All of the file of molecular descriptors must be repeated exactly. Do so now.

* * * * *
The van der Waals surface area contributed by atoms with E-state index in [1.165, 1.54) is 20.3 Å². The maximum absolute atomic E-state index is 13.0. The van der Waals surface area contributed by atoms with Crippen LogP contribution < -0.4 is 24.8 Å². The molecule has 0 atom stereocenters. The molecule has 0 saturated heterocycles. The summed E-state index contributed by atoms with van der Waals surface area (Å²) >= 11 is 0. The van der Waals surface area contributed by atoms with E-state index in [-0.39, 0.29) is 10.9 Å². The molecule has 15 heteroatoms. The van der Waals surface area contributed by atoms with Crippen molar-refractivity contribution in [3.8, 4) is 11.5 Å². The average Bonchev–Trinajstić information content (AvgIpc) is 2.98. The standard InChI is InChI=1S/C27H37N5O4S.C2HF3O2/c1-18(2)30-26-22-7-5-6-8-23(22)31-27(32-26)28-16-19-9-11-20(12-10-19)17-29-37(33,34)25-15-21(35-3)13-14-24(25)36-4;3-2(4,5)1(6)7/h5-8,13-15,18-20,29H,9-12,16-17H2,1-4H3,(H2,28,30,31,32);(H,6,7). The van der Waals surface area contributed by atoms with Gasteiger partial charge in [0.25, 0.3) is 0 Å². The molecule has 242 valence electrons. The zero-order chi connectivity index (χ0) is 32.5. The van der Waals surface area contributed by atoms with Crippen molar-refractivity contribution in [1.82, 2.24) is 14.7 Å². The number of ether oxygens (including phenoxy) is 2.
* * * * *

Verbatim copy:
The van der Waals surface area contributed by atoms with E-state index in [1.165, 1.54) is 20.3 Å². The maximum absolute atomic E-state index is 13.0. The van der Waals surface area contributed by atoms with Crippen LogP contribution < -0.4 is 24.8 Å². The molecule has 0 atom stereocenters. The molecule has 0 saturated heterocycles. The summed E-state index contributed by atoms with van der Waals surface area (Å²) >= 11 is 0. The van der Waals surface area contributed by atoms with E-state index in [-0.39, 0.29) is 10.9 Å². The molecule has 15 heteroatoms. The van der Waals surface area contributed by atoms with Crippen molar-refractivity contribution in [3.8, 4) is 11.5 Å². The average Bonchev–Trinajstić information content (AvgIpc) is 2.98. The standard InChI is InChI=1S/C27H37N5O4S.C2HF3O2/c1-18(2)30-26-22-7-5-6-8-23(22)31-27(32-26)28-16-19-9-11-20(12-10-19)17-29-37(33,34)25-15-21(35-3)13-14-24(25)36-4;3-2(4,5)1(6)7/h5-8,13-15,18-20,29H,9-12,16-17H2,1-4H3,(H2,28,30,31,32);(H,6,7). The van der Waals surface area contributed by atoms with Gasteiger partial charge in [0.25, 0.3) is 0 Å². The molecule has 242 valence electrons. The zero-order chi connectivity index (χ0) is 32.5. The van der Waals surface area contributed by atoms with Crippen molar-refractivity contribution in [1.82, 2.24) is 14.7 Å². The number of ether oxygens (including phenoxy) is 2.